How to use track starting blocks

Track Starting Blocks - User Guide

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If you’ve ever been to a short-distance track event, you’ve most likely seen runners using starting blocks during the shorter races. Starting blocks are designed to give runners the fastest start possible. How do they provide that advantage? Is there a technique, or can anyone just start using them? We’ll learn everything you need to know about using and setting up starting blocks for your next race day faster than you can say, “On your marks, get set, go!"

What Are Starting Blocks?

Starting blocks, which are also called sprinting blocks or running blocks, are angled blocks placed behind the starting line of sprinting events to give runners a stable surface to push off against at the start of the race. When done correctly, this allows for the fastest and most powerful acceleration off the starting line.

Today, starting blocks are made from aluminum or steel (or a combination of both), but the first blocks were very simple devices made from angled blocks of wood attached to a central wooden beam. While the design principles are still the same, today’s blocks look quite different than they initially did!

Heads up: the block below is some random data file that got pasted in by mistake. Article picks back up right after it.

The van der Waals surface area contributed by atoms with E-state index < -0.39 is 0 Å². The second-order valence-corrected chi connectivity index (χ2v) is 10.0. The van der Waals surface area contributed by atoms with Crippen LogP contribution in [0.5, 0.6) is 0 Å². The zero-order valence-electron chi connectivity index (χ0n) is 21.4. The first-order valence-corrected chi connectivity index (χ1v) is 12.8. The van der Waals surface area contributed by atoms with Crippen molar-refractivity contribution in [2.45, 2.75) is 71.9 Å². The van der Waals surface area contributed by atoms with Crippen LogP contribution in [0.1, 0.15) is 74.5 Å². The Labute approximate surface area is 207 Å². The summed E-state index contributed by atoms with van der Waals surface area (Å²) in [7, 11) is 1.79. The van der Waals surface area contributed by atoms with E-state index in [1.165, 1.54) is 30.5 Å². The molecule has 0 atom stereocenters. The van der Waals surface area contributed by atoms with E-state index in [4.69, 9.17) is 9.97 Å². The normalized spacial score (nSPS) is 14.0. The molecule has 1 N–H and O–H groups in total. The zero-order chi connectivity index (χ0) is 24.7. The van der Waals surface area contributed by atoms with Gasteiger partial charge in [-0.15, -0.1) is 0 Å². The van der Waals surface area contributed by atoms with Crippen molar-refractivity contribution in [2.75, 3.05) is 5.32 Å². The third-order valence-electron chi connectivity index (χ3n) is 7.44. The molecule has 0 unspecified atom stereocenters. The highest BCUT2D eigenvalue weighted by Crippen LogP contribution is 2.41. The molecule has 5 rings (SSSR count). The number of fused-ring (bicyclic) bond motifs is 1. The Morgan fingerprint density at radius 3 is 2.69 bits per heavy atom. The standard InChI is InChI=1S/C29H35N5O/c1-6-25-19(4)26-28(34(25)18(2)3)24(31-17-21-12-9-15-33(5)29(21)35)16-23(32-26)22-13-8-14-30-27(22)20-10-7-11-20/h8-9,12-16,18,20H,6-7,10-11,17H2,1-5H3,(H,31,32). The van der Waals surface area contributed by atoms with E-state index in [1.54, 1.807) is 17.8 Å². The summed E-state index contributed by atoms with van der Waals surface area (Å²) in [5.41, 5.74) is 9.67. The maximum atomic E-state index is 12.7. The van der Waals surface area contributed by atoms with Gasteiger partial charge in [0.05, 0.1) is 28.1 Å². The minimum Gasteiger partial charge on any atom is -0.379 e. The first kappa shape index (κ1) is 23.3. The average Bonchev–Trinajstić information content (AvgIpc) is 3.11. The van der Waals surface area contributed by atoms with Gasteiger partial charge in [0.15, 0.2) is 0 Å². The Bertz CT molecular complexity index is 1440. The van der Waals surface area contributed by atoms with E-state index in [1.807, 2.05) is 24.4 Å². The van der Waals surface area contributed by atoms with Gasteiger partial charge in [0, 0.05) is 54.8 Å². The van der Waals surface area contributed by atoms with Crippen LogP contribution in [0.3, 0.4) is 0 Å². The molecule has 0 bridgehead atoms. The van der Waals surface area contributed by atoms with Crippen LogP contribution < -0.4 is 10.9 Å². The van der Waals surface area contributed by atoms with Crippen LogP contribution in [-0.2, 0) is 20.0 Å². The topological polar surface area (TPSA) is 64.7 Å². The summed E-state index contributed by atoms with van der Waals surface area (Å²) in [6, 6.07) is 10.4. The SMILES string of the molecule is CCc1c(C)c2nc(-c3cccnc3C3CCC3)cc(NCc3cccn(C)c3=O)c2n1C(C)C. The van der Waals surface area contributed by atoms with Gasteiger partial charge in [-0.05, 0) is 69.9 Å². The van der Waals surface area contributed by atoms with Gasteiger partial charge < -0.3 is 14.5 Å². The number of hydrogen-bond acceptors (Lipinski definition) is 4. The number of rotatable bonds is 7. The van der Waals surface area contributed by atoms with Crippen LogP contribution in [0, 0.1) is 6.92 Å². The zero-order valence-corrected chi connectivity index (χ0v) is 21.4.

Wooden track and field starting blocks

Photo credit: Australian Sports Museum 

What is the Purpose of Starting Blocks?

 A starting block's purpose is to support the sprinters’ feet at the start of a race, allowing them to push off with maximum force for the best acceleration. Much more force can be applied through the angled blocks than when trying to push off against a flat surface such as the track itself. Since short-distance events are won and lost in milliseconds, getting off the line as fast as possible is essential.

Starting blocks also help put the runner’s body in the proper body position for maximum acceleration. Once in the blocks, a runner is leaned forward at roughly a 45-degree angle, with their hands on the ground just behind the starting line. This allows the runner to apply as much force to the ground as possible immediately, which helps them get to their maximum sprint speed faster.

Getting off the line first and then up to your maximum sprint speed as quickly as possible is a recipe for race day success, but that doesn’t mean it won’t take some practice.

What Distances Are Starting Blocks Used For?